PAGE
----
STD rates are high enough to warrant concern and the need for action. Chlamydia, Syphilis, Herpes, Hepatitis B and C and Gonorrhea cases have been reported by county health department professionals. The sexual health of the residents who are in high risk categories is in peril. The best advice is for people in at risk groups to get tested. STD testing clinics offer private and confidential services and are standing by along with free centers for low income clients. Ordering testing is easy and it only takes a 15 minute visit to a local clinic to complete testing for fast results.
Staff at the Center for Disease Control work with health departments around the country to collect data about STD testing, results and important demographic information about the clients. They only gather information that can be useful in determining who is at the greatest risk. All clients are protected by strict rules and regulations that prohibit any infringement on their privacy and confidentiality.
The data collected includes testing type, results, age, gender, ethnicity and financial status of each client tested. No personally identifying information is given out so the testing process is totally confidential and private. The following statistics show the rates of infection for certain STD types per 100,000 in population in this region.
- Gonorrhea- 99.5
- Syphilis (all types)- 4.2
- Chlamydia- 395.6
The statistics have remained fairly consistent over the past decade with ups and downs. The most noticeable trend observed is that Chlamydia remains the predominant type of STD with far higher rates than the others. Women have twice the numbers as men do and of men, those who join in male to male sex have the higher rates. In regard to ethnicity, Blacks, Native Americans, Alaskan Natives and Hispanics, in this order have the highest rates of infection. Those in the 20 to 24 age group rank number one in risk followed by those age 15 to 19.
It is believed that the majority of people in high risk categories have yet to get tested. The statistics only refer to those who have completed the testing process. It is believed that the rates will increase as more people realize their risk and complete the process. Poverty is an obstacle which keeps people from seeking out testing and treatment. Many are not aware of the resources that are available. They may not have the personal funding for testing fees or for medical care. Some do not understand how dangerous the situation actually is because they lack the education and are unaware of the need for safe sex practices.
The solution to this problem lies in getting information about safe sex practices along with the risk factors for getting an STD into the hands of those who need it the most. Mandatory sex education courses in the public schools helps to reach some of these populations before they reach adulthood. Students learn about the potential consequences of unprotected sex including unwanted pregnancy and STD infection along with sign, symptoms and the resources that they can use if they do suspect an STD. They know where they can get a Herpes test or HIV testing. This practice has been ongoing for several years and the rates for teenagers has not significantly dropped, indicating that new strategies need to be implemented with those already in place.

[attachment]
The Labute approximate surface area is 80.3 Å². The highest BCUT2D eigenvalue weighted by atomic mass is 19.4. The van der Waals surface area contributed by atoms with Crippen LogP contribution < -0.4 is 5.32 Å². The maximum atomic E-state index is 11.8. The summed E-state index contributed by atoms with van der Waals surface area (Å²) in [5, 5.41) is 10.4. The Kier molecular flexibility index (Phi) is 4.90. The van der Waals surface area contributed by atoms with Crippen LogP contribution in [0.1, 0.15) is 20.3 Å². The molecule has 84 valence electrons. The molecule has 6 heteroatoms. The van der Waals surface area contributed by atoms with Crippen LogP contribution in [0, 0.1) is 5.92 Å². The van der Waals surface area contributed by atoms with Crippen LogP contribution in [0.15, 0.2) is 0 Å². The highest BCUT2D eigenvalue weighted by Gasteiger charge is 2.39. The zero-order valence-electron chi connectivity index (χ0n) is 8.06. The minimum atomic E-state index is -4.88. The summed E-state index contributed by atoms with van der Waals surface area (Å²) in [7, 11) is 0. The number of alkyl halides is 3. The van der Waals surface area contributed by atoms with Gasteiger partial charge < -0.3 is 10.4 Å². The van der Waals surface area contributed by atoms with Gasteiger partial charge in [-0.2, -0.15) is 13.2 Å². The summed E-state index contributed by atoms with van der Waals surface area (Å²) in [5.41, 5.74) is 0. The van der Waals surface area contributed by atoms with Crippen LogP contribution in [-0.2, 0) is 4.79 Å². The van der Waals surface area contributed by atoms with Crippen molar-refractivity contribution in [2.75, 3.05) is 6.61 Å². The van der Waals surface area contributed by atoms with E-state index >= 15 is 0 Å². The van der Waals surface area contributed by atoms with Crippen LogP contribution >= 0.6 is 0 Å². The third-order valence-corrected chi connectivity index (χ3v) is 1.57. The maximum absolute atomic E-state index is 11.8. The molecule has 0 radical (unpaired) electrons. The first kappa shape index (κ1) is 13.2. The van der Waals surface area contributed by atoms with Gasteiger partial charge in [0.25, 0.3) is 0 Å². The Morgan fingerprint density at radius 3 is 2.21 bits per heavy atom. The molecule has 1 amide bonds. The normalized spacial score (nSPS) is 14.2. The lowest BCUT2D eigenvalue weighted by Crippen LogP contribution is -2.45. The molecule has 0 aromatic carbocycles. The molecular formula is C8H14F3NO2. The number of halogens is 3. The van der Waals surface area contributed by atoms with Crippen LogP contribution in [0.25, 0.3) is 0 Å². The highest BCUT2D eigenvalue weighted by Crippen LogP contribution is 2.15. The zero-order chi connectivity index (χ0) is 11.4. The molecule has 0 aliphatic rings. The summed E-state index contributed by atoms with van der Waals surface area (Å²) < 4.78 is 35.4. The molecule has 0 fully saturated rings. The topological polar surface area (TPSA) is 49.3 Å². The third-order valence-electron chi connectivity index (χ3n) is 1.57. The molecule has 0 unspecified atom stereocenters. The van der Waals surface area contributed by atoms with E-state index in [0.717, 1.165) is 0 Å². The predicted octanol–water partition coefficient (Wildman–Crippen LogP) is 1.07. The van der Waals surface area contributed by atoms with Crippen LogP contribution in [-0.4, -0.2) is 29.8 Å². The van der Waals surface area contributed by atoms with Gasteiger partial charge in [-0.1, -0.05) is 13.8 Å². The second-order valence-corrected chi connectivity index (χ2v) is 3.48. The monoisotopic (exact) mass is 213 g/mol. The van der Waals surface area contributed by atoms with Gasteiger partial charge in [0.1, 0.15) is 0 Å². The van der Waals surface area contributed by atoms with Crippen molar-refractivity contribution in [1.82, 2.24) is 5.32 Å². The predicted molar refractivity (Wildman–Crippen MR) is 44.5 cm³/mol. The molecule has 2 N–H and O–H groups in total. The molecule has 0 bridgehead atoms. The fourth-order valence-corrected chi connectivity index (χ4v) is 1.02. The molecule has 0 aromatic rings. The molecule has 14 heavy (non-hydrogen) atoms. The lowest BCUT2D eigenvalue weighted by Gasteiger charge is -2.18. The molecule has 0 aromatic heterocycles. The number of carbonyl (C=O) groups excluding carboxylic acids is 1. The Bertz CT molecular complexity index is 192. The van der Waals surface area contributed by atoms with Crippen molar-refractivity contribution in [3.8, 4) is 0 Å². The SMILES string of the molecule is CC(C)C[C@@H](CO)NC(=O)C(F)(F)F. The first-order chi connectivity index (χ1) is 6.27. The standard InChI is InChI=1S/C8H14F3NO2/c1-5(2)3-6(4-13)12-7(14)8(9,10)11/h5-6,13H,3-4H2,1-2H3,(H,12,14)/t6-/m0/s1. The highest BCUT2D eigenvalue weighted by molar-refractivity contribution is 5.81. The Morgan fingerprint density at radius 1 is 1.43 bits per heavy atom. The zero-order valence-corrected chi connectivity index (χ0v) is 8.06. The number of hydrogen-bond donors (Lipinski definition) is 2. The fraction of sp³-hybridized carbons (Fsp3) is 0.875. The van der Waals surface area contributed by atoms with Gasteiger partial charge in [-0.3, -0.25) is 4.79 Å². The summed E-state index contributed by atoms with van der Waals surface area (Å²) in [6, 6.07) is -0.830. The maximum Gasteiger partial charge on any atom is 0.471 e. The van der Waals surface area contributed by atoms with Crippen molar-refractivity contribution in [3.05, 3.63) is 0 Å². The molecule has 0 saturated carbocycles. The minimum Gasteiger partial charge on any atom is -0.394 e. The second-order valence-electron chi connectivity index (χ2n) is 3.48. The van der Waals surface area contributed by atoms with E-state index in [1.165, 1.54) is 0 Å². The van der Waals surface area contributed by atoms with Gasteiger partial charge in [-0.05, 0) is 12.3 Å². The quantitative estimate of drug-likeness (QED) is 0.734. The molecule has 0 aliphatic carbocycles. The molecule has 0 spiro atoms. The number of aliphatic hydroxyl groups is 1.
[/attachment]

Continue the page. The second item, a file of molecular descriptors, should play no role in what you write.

Pregnant women are tested for STDs when they go in for prenatal care. This does help to prevent the number of babies being still-born or born with disabilities because the parent was infected and not treated. This strategy has helped to reduce the number of infections that are passed on from parent to child, but hasn’t completely solved the problem.
The statistics show that ethnicity, age, financial status and gender are factors used to calculate risk. This is what is currently known. Populations with the highest infection rates across the board are Blacks, Native Americans/Alaskan Indians and Hispanics. These trends have become more pronounced through the past decade of tracking and analysis as an upward rising trend. Women are diagnosed with Chlamydia, which is the most predominantly seen time at two to three times the frequency as men. Men have higher rates of Gonorrhea and Syphilis infection that women do and men who have male to male sex are at the greatest risk for Gonorrhea, Syphilis, HIV and Chlamydia.
Reducing the STD rate in Allentown is going to take a group effort. The CDC is giving us the information that we need, now it is time to use it to take action. Everyone needs to help spread the word about safe sex and ways to prevent getting an STD. If you are at any risk at all, you need to get tested. It won’t take much of your time. Ordering testing is so easy. Follow up with a 15 minute visit to a local lab where friendly technicians will help you complete the process.
When you arrive you’ll find that great measures are taken to preserve your privacy and confidentiality. Someone will be on hand to answer any questions that you have and they’ll treat you with respect and professionalism. You’ll be in and out very quickly and will have a feeling of relief to know that your results are on their way. If everyone in need of testing would do this, there would no longer be a problem with STDs.